The Secret Sharer - Is Thomas Drake an enemy of the state? - (May 23, 2011 - by Jane Mayer - The New Yorker) - Drake, a former senior executive at the National Security Agency, faces some of the gravest charges that can be brought against an American citizen.  -



Privacy storm after police buy software that maps suspects' digital movements - Used by the U.S. military, security programme Geotime tracks suspects' movements and communications and displays them on a 3D graphic - (May 12, 2011 - Damien Gayle - Mail/UK)  -

Billboards that target you in real time - (4-30-11 - by Caitlin Petre - The Filter Bubble) - We knew this day would come, if only because we saw Minority Report: A new NYC-based start-up, Immersive Labs, makes outdoor ads that scan your face as you approach and guess your age and gender. Combining this info with data about the weather and nearby social media activity, Immersive’s billboards then serve up the ad most likely to get your attention. They gauge success by measuring how long your eyes linger on the chosen ad. And the system gets smarter with each new passer-by.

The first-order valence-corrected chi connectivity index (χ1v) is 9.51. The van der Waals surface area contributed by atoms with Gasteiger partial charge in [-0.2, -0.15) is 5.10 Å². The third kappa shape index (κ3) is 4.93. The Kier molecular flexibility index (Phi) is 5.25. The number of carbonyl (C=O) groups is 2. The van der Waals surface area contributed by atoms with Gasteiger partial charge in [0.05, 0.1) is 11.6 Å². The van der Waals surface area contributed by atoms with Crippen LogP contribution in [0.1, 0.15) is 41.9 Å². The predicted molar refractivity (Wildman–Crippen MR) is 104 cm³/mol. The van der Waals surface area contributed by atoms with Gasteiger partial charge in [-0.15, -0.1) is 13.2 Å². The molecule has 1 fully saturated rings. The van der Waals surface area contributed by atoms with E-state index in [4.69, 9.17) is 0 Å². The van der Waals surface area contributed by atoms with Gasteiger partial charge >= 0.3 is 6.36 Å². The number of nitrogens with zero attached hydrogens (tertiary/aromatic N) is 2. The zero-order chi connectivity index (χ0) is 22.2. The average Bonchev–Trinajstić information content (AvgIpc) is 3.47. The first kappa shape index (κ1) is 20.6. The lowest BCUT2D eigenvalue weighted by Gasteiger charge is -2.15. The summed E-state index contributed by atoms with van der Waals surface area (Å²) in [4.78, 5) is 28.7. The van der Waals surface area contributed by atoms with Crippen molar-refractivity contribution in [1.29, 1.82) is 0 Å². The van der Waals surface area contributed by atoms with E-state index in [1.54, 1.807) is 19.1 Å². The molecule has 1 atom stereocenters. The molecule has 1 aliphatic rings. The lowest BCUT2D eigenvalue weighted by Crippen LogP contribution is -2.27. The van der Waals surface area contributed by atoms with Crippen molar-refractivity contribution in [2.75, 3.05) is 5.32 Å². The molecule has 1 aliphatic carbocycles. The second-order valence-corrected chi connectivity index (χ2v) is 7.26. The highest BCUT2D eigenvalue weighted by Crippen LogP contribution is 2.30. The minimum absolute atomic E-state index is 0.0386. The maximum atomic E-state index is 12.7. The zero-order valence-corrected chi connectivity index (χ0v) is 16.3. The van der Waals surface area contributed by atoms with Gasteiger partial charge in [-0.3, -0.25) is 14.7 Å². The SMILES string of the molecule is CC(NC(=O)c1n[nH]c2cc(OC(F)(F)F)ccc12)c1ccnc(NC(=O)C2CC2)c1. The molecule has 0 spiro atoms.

While these ads raise obvious privacy concerns, Immersive Labs CEO Jason Sosa told the Huffington Post that they don’t save face-scans or collect any personally identifiable information. Still, one wonders how far companies like Immersive are going to take this. Right now, the ads just scan for age and gender, but might they one day add, say, race or body-mass index to that list? If they can pick up Foursquare and Twitter data, will they soon personalize ads based on data pulled from your mobile phone as you walk by?

Of course, targeted ads are nothing new — we’re used to seeing them pretty much all over the Internet. But Immersive’s ads raise the question: is there something about the very public nature of a billboard that sets it apart from other forms of targeting?